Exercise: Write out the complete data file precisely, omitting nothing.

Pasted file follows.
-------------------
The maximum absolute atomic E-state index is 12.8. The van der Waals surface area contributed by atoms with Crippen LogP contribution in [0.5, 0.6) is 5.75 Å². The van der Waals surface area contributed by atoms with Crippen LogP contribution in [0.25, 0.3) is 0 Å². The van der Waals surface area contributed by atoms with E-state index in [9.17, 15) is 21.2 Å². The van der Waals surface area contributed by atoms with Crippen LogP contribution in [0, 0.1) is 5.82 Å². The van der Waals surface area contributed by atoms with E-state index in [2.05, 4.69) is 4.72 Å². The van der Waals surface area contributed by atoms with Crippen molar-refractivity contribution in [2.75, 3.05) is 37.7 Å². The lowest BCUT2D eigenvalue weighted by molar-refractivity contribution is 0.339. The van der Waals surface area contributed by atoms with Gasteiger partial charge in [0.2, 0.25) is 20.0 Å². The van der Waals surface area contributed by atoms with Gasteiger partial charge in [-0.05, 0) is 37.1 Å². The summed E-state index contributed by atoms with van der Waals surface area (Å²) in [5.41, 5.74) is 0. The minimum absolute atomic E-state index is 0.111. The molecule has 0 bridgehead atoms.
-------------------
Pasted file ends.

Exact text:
The maximum absolute atomic E-state index is 12.8. The van der Waals surface area contributed by atoms with Crippen LogP contribution in [0.5, 0.6) is 5.75 Å². The van der Waals surface area contributed by atoms with Crippen LogP contribution in [0.25, 0.3) is 0 Å². The van der Waals surface area contributed by atoms with E-state index in [9.17, 15) is 21.2 Å². The van der Waals surface area contributed by atoms with Crippen LogP contribution in [0, 0.1) is 5.82 Å². The van der Waals surface area contributed by atoms with E-state index in [2.05, 4.69) is 4.72 Å². The van der Waals surface area contributed by atoms with Crippen molar-refractivity contribution in [2.75, 3.05) is 37.7 Å². The lowest BCUT2D eigenvalue weighted by molar-refractivity contribution is 0.339. The van der Waals surface area contributed by atoms with Gasteiger partial charge in [0.2, 0.25) is 20.0 Å². The van der Waals surface area contributed by atoms with Gasteiger partial charge in [-0.05, 0) is 37.1 Å². The summed E-state index contributed by atoms with van der Waals surface area (Å²) in [5.41, 5.74) is 0. The minimum absolute atomic E-state index is 0.111. The molecule has 0 bridgehead atoms.